Office of Public Affairs / News & Media Relations
Rice U. urban expert available to discuss what Trump’s victory means for cities
HOUSTON – (Nov. 9, 2016) – With the 2016 race for president over, Rice University’s Kinder Institute for Urban Research Director Bill Fulton is available to discuss what President-elect Donald Trump’s victory means for the nation’s cities.
In a blog published online at http://urbanedge.blogs.rice.edu/, Fulton said that Trump’s victory highlights the important position of cities as “laboratories of democracy.”
“American cities are the engines of our nation’s prosperity,” Fulton said. “There is little reason to expect that will change under President Trump. Because of their density and flexibility, cities are at the epicenter of the tech innovation that is changing the way people live, travel and work on a daily basis — innovation that is driving economic growth across the nation.”
Fulton said this is “a time of great energy, creativity and prosperity for American cities.”
“Just as states became laboratories of democracy when Ronald Reagan cut back the role of the federal government in the 1980s, now cities are becoming the urban laboratories of democracy, pilot-testing new policies and ideas that might later spread across the country to become commonplace,” he said.
Rice University has a VideoLink ReadyCam TV interview studio. ReadyCam is capable of transmitting broadcast-quality standard-definition and high-definition video directly to all news media organizations around the world 24/7.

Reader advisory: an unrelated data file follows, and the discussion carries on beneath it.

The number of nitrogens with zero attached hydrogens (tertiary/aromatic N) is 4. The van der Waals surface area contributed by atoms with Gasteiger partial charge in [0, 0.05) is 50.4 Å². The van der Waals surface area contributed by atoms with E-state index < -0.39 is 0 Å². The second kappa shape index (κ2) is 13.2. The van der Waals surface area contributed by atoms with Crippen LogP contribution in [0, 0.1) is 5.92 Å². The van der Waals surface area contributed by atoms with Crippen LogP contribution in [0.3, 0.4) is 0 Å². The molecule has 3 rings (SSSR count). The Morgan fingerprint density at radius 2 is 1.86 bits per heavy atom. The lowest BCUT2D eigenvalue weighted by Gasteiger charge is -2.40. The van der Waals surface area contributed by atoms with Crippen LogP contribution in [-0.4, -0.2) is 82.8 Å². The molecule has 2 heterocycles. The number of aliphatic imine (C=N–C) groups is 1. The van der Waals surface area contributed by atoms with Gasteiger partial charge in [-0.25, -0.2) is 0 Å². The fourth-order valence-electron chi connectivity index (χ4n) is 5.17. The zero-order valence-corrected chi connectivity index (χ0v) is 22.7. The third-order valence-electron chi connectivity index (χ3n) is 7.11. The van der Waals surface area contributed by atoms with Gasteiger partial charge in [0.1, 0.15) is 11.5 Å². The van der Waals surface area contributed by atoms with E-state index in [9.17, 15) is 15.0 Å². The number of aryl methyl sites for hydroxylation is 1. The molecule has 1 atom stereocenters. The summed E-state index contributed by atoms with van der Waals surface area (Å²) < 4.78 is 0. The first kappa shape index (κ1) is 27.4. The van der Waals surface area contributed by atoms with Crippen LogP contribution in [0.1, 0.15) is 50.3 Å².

To schedule an interview with Fulton, contact Amy McCaig, senior media relations specialist at Rice, at 713-348-6777 or email@example.com.
This news release can be found online at http://news.rice.edu.
Follow Rice News and Media Relations via Twitter @RiceUNews.
Kinder Institute website: http://kinder.rice.edu/
Urban Edge blog post: http://bit.ly/2fyFLqo
Photo credit: Think Stock Photos.
Located on a 300-acre forested campus in Houston, Rice University is consistently ranked among the nation’s top 20 universities by U.S. News & World Report. Rice has highly respected schools of Architecture, Business, Continuing Studies, Engineering, Humanities, Music, Natural Sciences and Social Sciences and is home to the Baker Institute for Public Policy. With 3,910 undergraduates and 2,809 graduate students, Rice’s undergraduate student-to-faculty ratio is 6-to-1. Its residential college system builds close-knit communities and lifelong friendships, just one reason why Rice is ranked No. 1 for happiest students and for lots of race/class interaction by the Princeton Review. Rice is also rated as a best value among private universities by Kiplinger’s Personal Finance. To read “What they’re saying about Rice,” go to http://tinyurl.com/RiceUniversityoverview.